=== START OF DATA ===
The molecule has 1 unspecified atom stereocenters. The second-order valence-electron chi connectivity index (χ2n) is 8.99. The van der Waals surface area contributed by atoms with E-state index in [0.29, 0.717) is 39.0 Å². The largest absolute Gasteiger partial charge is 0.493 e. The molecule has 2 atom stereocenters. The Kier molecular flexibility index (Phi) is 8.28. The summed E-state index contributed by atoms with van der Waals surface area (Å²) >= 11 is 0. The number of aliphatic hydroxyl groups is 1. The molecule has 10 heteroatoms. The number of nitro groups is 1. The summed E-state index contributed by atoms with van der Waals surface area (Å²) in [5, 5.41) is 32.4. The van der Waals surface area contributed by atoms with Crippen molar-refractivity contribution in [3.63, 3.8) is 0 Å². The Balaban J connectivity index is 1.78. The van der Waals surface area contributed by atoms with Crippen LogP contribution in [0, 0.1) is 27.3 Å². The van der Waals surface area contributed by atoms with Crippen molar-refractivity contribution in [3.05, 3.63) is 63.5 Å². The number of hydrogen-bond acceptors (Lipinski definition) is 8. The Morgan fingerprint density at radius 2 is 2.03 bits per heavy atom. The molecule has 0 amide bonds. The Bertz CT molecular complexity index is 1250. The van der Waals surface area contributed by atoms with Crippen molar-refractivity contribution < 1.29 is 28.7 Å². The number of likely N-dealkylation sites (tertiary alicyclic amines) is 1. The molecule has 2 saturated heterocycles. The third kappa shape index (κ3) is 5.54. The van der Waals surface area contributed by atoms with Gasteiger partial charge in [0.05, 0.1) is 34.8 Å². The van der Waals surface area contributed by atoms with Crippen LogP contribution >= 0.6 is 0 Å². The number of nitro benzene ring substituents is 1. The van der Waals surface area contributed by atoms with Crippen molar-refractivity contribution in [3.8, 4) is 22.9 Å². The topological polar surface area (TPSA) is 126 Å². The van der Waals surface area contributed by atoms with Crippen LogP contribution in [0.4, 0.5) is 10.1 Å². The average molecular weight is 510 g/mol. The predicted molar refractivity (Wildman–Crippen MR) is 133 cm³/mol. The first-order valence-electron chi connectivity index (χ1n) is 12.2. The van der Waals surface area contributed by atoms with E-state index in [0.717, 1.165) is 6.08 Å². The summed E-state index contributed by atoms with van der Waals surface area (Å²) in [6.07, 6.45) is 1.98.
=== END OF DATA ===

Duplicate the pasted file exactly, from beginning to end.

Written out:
The molecule has 1 unspecified atom stereocenters. The second-order valence-electron chi connectivity index (χ2n) is 8.99. The van der Waals surface area contributed by atoms with E-state index in [0.29, 0.717) is 39.0 Å². The largest absolute Gasteiger partial charge is 0.493 e. The molecule has 2 atom stereocenters. The Kier molecular flexibility index (Phi) is 8.28. The summed E-state index contributed by atoms with van der Waals surface area (Å²) >= 11 is 0. The number of aliphatic hydroxyl groups is 1. The molecule has 10 heteroatoms. The number of nitro groups is 1. The summed E-state index contributed by atoms with van der Waals surface area (Å²) in [5, 5.41) is 32.4. The van der Waals surface area contributed by atoms with Crippen molar-refractivity contribution in [3.63, 3.8) is 0 Å². The Balaban J connectivity index is 1.78. The van der Waals surface area contributed by atoms with Crippen LogP contribution in [0, 0.1) is 27.3 Å². The van der Waals surface area contributed by atoms with Crippen molar-refractivity contribution in [3.05, 3.63) is 63.5 Å². The number of hydrogen-bond acceptors (Lipinski definition) is 8. The Morgan fingerprint density at radius 2 is 2.03 bits per heavy atom. The molecule has 0 amide bonds. The Bertz CT molecular complexity index is 1250. The van der Waals surface area contributed by atoms with Crippen molar-refractivity contribution < 1.29 is 28.7 Å². The number of likely N-dealkylation sites (tertiary alicyclic amines) is 1. The molecule has 2 saturated heterocycles. The third kappa shape index (κ3) is 5.54. The van der Waals surface area contributed by atoms with Gasteiger partial charge in [0.05, 0.1) is 34.8 Å². The van der Waals surface area contributed by atoms with Crippen LogP contribution >= 0.6 is 0 Å². The number of nitro benzene ring substituents is 1. The van der Waals surface area contributed by atoms with Crippen molar-refractivity contribution in [3.8, 4) is 22.9 Å². The topological polar surface area (TPSA) is 126 Å². The van der Waals surface area contributed by atoms with Crippen LogP contribution in [0.4, 0.5) is 10.1 Å². The average molecular weight is 510 g/mol. The predicted molar refractivity (Wildman–Crippen MR) is 133 cm³/mol. The first-order valence-electron chi connectivity index (χ1n) is 12.2. The van der Waals surface area contributed by atoms with E-state index in [0.717, 1.165) is 6.08 Å². The summed E-state index contributed by atoms with van der Waals surface area (Å²) in [6.07, 6.45) is 1.98.